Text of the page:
Importantly, for 112 individuals, a reason directly related to the procedure was documented. Seventy-three donors (12%) were advised against further 2RBC apheresis due to low SF levels. Of these, 46 subjects already had SF levels ≤30 ng/mL at their first apheresis, while in 25 cases, iron deficiency was detected during examinations outside the blood collection centre. Thirty-four subjects (5%) ceased 2RBC donation because of AEs (as described above), for 4 donors the time requested for the apheresis procedure was considered to be too long, and in 1 case venous access was inadequate.

Further reasons for discontinuing 2RBC collections were age above the limit for apheresis (n=46, 7%), relocation, and preference for another type of donation. Four subjects were excluded from 2RBC apheresis because of low Hb levels: in 3 cases there was no anaemia but Hb was below the minimal requirement of 140 g/L; in one subject with anaemia, further investigations revealed impaired renal function, and the donor was permanently deferred. Finally, in 52 cases (8%), no specific reason was documented. Over a period of almost 12 years, 40% of the donors with at least 1 2RBC donation remained active, and 20% continued 2RBC apheresis, with 8 of these also regularly donating WB and/or platelets or plasma.

Discussion

In this study, we provide a retrospective analysis of the incidence and type of AEs and of the adherence of donors to 2RBC apheresis, a type of donation that, according to recent data 15 , 16 , is increasingly performed.

A striking observation of our study is that, in the vast majority of cases (80%), 2RBC donation was abandoned at some time, most frequently after a first apheresis (32%). In 2003, at the time of the implementation of the procedure, recruitment was directed at repeat WB donors fulfilling the eligibility criteria for 2RBC. Although in general experienced donors were willing to agree to a new type of donation, a significant proportion (14%) of the subjects who tried 2RBC apheresis preferred to continue donating WB or platelets/plasma. It is possible that, in some cases where no other clear reason was found (i.e. medical condition, reaching the upper age limit for apheresis, or switching to platelet or plasma donation because of blood group B or AB), experienced donors were reluctant to change their donation habit. Similar experiences were also described in early works on RBC collection, where the longer duration of the procedure and the less flexible appointment system were also indicated as possible explanations of the relatively high drop-out rate of 2RBC donors 17 .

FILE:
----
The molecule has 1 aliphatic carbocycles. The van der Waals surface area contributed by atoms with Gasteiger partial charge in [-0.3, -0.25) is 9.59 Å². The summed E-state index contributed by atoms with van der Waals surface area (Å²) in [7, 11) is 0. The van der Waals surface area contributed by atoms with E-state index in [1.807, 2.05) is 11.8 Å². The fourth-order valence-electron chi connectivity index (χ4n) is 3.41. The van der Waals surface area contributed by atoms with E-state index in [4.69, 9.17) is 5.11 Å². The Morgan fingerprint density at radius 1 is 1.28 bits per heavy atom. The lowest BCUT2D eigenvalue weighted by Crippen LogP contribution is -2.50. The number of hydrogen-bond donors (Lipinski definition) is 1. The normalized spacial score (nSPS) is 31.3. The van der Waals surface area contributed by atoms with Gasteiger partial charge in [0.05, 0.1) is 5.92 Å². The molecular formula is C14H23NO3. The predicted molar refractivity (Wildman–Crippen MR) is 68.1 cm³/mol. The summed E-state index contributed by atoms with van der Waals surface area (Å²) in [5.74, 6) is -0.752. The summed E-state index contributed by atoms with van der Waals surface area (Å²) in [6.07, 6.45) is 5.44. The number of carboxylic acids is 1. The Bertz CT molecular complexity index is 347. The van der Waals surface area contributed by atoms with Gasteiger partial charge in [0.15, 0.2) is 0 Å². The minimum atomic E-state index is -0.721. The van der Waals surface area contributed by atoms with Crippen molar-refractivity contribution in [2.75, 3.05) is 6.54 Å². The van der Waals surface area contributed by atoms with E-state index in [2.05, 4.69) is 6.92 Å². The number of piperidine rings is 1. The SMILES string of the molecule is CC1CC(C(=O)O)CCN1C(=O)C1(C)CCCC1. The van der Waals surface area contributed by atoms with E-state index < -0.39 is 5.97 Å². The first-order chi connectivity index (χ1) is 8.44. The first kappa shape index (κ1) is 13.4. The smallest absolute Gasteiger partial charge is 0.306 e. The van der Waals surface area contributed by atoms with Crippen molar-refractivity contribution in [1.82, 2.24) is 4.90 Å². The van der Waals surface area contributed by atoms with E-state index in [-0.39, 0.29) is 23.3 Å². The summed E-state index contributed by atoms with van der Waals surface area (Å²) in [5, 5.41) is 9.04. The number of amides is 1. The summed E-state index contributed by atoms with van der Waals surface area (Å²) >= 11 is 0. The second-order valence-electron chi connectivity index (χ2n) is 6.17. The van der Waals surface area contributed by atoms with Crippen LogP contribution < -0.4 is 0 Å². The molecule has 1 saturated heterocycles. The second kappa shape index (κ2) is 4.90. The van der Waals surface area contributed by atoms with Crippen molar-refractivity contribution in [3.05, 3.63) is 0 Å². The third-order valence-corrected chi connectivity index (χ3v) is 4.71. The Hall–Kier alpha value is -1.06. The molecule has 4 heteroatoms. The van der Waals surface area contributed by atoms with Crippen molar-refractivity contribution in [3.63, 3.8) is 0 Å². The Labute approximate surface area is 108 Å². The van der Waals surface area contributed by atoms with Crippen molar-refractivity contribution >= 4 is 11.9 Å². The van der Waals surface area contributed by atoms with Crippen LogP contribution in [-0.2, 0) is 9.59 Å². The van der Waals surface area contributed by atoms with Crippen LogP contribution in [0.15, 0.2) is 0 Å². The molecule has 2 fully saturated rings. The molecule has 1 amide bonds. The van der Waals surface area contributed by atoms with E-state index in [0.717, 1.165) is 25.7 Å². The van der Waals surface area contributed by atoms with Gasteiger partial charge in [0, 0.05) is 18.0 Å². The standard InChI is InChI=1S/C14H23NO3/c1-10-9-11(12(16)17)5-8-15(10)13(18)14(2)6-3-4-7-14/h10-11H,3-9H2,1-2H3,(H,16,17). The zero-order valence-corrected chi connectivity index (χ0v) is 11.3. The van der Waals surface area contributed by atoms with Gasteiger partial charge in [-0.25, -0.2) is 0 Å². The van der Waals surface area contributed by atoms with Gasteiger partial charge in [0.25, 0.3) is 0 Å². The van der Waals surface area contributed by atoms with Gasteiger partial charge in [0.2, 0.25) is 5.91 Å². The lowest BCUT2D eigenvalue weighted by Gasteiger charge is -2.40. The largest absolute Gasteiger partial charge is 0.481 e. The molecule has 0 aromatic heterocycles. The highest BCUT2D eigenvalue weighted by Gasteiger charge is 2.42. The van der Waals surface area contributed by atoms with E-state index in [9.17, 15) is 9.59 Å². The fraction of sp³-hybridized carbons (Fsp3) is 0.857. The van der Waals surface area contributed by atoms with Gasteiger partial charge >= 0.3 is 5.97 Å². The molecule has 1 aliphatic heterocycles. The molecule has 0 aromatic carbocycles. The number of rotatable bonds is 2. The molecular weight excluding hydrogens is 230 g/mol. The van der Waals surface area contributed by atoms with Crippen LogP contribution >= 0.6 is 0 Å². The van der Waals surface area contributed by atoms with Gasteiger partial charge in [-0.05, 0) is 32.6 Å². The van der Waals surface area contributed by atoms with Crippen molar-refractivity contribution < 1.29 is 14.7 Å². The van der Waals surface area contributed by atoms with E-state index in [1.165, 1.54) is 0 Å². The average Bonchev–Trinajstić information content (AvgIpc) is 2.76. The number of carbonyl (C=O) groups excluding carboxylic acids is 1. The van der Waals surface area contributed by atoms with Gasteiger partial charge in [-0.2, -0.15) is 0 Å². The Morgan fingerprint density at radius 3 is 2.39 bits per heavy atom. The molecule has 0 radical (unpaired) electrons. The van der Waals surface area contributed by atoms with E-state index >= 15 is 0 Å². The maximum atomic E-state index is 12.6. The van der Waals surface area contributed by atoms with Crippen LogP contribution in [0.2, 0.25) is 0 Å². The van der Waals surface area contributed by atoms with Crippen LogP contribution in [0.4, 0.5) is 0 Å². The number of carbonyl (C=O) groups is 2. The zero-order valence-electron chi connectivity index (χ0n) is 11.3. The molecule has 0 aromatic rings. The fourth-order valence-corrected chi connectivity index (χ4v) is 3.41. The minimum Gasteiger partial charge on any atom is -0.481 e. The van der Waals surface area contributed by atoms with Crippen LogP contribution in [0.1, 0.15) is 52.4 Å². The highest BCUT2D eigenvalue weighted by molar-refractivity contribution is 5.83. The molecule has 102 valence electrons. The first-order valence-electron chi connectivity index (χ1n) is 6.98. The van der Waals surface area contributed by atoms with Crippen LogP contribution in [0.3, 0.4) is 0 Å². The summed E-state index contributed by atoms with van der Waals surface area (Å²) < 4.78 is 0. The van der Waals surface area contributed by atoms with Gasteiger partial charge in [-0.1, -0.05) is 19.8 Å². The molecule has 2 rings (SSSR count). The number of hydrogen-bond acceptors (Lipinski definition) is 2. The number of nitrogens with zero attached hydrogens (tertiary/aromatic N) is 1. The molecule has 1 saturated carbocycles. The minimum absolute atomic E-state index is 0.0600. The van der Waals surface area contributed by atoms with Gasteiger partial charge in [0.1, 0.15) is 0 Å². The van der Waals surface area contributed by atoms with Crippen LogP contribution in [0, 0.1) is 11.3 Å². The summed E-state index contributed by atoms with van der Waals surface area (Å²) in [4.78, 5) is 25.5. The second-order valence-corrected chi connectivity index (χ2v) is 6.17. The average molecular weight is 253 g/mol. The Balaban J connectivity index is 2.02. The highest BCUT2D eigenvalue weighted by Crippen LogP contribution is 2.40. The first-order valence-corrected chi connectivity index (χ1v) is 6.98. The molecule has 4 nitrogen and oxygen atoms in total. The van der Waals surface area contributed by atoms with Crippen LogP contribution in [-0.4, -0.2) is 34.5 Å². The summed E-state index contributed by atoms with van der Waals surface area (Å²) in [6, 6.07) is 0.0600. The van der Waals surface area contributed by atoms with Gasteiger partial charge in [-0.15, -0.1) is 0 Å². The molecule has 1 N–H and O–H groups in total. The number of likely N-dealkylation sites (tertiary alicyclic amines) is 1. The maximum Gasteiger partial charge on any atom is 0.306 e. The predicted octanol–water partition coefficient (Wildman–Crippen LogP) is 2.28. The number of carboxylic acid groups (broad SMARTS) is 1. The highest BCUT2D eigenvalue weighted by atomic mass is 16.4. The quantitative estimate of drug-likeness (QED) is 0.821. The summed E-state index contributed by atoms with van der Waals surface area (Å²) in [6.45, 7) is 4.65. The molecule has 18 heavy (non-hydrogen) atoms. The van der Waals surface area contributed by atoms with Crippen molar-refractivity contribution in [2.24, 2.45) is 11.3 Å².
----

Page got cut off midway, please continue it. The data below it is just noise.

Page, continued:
Considering that the permanence at the site of donation for an uncomplicated WB collection at our centre is usually longer than 30 minutes (including the time for blood withdrawal, for resting before leaving the donation room, and for refreshments), the overall time required for a 2RBC apheresis with a mean duration of 25 minutes is obviously longer. On the other hand, subjects regularly undergoing 2RBC apheresis every 6 months give the same number of RBC components in one year as those donating WB at the maximal frequency allowed in Switzerland (every 3 months for males and every 4 months for females). We observed that time was not a major issue among the subjects who discontinued 2RBC donation; only 4 donors declared they did not have enough time for the apheresis procedure. However, we believe that this point should be explicitly addressed when recruiting new donors for 2RBC apheresis.

Our data confirm an overall low incidence of complications in 2RBC collection. In a previous analysis at our centre, the cumulative rate of AEs and SAEs for 2RBC apheresis was 1.9% and 0.1%, respectively, a value that lies between that of WB donation (0.7% and 0.07%) and of platelet apheresis (2.8% and 0.2%) (data not shown). Similarly, larger studies described a higher complication rate in 2RBC collection compared to WB donation, when also minor side effects were reported 6 , 11 , and an overall very low incidence of SAEs 10 .

After local haematomas, vasovagal reactions were the most frequent AEs observed, with no immediate complications of severity greater than grade 2. Limiting the volume of blood collection is one of the most important measures for protecting the donor from vasovagal reactions, and according to the AABB and to the Council of Europe, no more than 15% of the estimated donor’s blood volume must be removed. In a donation with the ALYX, the maximal extra-corporeal volume during the procedure is approximately 400 mL, but no net fluid loss occurs if the apheresis is completed, since fluid replacement is always performed. Thus, selecting donors with a minimal total blood volume of up to 5.0 L, as required by the Swiss regulations, appears to offer the donor adequate protection. Nevertheless, vasovagal reactions were the second most frequent AE. Among the preventive measures that can be applied, in the case of an isovolaemic 2RBC apheresis, those addressing psychological factors, such as paying attention to the donors and keeping their mind occupied during the procedure 2 , are likely to be more efficacious than other interventions directed to circulatory aspects.

The small amount of citrate infused (mean 126 mL) to subjects who were almost exclusively males with a body weight >70 kg, and the short duration of the procedure, explain the very low incidence of citrate toxicity in our cohort, with no events greater than grade 1, even without routine calcium supplementation. However, short- and long-term effects of repeated citrate exposure on bone metabolism, as described in frequent platelet donors 18 , 19 , represent a theoretical safety issue also for 2RBC donation, especially for those subjects who in addition undergo platelet and/or plasma apheresis. Due to the factors mentioned above, and to the much lower donation frequency, it can be postulated that 2RBC apheresis have a limited effect on bone metabolism compared to frequent platelet or plasma donation, but no data for 2RBC apheresis on this aspect of donation safety are available so far.